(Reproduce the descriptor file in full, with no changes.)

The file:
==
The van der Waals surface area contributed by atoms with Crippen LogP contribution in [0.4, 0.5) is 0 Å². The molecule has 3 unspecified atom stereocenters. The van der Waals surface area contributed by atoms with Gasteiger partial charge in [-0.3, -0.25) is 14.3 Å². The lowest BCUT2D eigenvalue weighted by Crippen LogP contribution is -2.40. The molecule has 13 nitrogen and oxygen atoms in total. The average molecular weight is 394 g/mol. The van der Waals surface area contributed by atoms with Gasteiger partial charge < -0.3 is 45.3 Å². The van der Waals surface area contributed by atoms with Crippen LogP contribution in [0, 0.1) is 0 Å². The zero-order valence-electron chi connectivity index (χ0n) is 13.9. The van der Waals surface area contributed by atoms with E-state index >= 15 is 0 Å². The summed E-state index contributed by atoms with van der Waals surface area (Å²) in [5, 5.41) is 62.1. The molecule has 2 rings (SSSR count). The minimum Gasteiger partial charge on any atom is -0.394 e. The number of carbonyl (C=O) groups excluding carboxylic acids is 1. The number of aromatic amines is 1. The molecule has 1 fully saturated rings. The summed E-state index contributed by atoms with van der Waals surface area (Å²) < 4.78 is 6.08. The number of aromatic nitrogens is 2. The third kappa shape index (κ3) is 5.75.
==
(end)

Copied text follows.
The van der Waals surface area contributed by atoms with Crippen LogP contribution in [0.4, 0.5) is 0 Å². The molecule has 3 unspecified atom stereocenters. The van der Waals surface area contributed by atoms with Gasteiger partial charge in [-0.3, -0.25) is 14.3 Å². The lowest BCUT2D eigenvalue weighted by Crippen LogP contribution is -2.40. The molecule has 13 nitrogen and oxygen atoms in total. The average molecular weight is 394 g/mol. The van der Waals surface area contributed by atoms with Gasteiger partial charge < -0.3 is 45.3 Å². The van der Waals surface area contributed by atoms with Crippen LogP contribution in [0, 0.1) is 0 Å². The zero-order valence-electron chi connectivity index (χ0n) is 13.9. The van der Waals surface area contributed by atoms with E-state index >= 15 is 0 Å². The summed E-state index contributed by atoms with van der Waals surface area (Å²) in [5, 5.41) is 62.1. The molecule has 2 rings (SSSR count). The minimum Gasteiger partial charge on any atom is -0.394 e. The number of carbonyl (C=O) groups excluding carboxylic acids is 1. The number of aromatic amines is 1. The molecule has 1 fully saturated rings. The summed E-state index contributed by atoms with van der Waals surface area (Å²) < 4.78 is 6.08. The number of aromatic nitrogens is 2. The third kappa shape index (κ3) is 5.75.